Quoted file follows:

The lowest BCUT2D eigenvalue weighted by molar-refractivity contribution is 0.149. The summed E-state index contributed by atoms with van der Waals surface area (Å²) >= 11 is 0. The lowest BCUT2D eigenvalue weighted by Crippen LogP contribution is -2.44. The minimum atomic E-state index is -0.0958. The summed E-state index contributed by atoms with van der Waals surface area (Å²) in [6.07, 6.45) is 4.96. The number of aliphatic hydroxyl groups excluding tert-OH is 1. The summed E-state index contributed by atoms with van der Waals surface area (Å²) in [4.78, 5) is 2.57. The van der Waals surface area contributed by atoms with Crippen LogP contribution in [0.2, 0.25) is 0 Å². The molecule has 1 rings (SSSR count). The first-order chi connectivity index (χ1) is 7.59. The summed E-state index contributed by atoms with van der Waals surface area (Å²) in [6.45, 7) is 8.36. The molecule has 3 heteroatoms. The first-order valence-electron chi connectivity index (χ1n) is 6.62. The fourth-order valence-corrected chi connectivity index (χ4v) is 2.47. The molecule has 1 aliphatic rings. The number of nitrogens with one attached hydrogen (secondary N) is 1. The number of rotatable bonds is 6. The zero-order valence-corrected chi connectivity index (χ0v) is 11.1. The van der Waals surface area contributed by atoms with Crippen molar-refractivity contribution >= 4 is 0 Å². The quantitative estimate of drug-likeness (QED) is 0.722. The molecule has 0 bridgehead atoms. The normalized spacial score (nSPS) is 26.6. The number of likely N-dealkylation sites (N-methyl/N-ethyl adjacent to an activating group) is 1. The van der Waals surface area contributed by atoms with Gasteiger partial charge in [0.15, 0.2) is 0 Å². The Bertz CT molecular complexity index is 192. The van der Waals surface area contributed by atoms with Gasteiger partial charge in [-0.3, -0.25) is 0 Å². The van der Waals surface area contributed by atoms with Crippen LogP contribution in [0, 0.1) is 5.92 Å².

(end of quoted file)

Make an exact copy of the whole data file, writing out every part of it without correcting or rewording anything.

The lowest BCUT2D eigenvalue weighted by molar-refractivity contribution is 0.149. The summed E-state index contributed by atoms with van der Waals surface area (Å²) >= 11 is 0. The lowest BCUT2D eigenvalue weighted by Crippen LogP contribution is -2.44. The minimum atomic E-state index is -0.0958. The summed E-state index contributed by atoms with van der Waals surface area (Å²) in [6.07, 6.45) is 4.96. The number of aliphatic hydroxyl groups excluding tert-OH is 1. The summed E-state index contributed by atoms with van der Waals surface area (Å²) in [4.78, 5) is 2.57. The van der Waals surface area contributed by atoms with Crippen LogP contribution in [0.2, 0.25) is 0 Å². The molecule has 1 rings (SSSR count). The first-order chi connectivity index (χ1) is 7.59. The summed E-state index contributed by atoms with van der Waals surface area (Å²) in [6.45, 7) is 8.36. The molecule has 3 heteroatoms. The first-order valence-electron chi connectivity index (χ1n) is 6.62. The fourth-order valence-corrected chi connectivity index (χ4v) is 2.47. The molecule has 1 aliphatic rings. The number of nitrogens with one attached hydrogen (secondary N) is 1. The number of rotatable bonds is 6. The zero-order valence-corrected chi connectivity index (χ0v) is 11.1. The van der Waals surface area contributed by atoms with Crippen molar-refractivity contribution >= 4 is 0 Å². The quantitative estimate of drug-likeness (QED) is 0.722. The molecule has 0 bridgehead atoms. The normalized spacial score (nSPS) is 26.6. The number of likely N-dealkylation sites (N-methyl/N-ethyl adjacent to an activating group) is 1. The van der Waals surface area contributed by atoms with Gasteiger partial charge in [0.15, 0.2) is 0 Å². The Bertz CT molecular complexity index is 192. The van der Waals surface area contributed by atoms with Gasteiger partial charge in [-0.3, -0.25) is 0 Å². The van der Waals surface area contributed by atoms with Crippen LogP contribution in [0, 0.1) is 5.92 Å².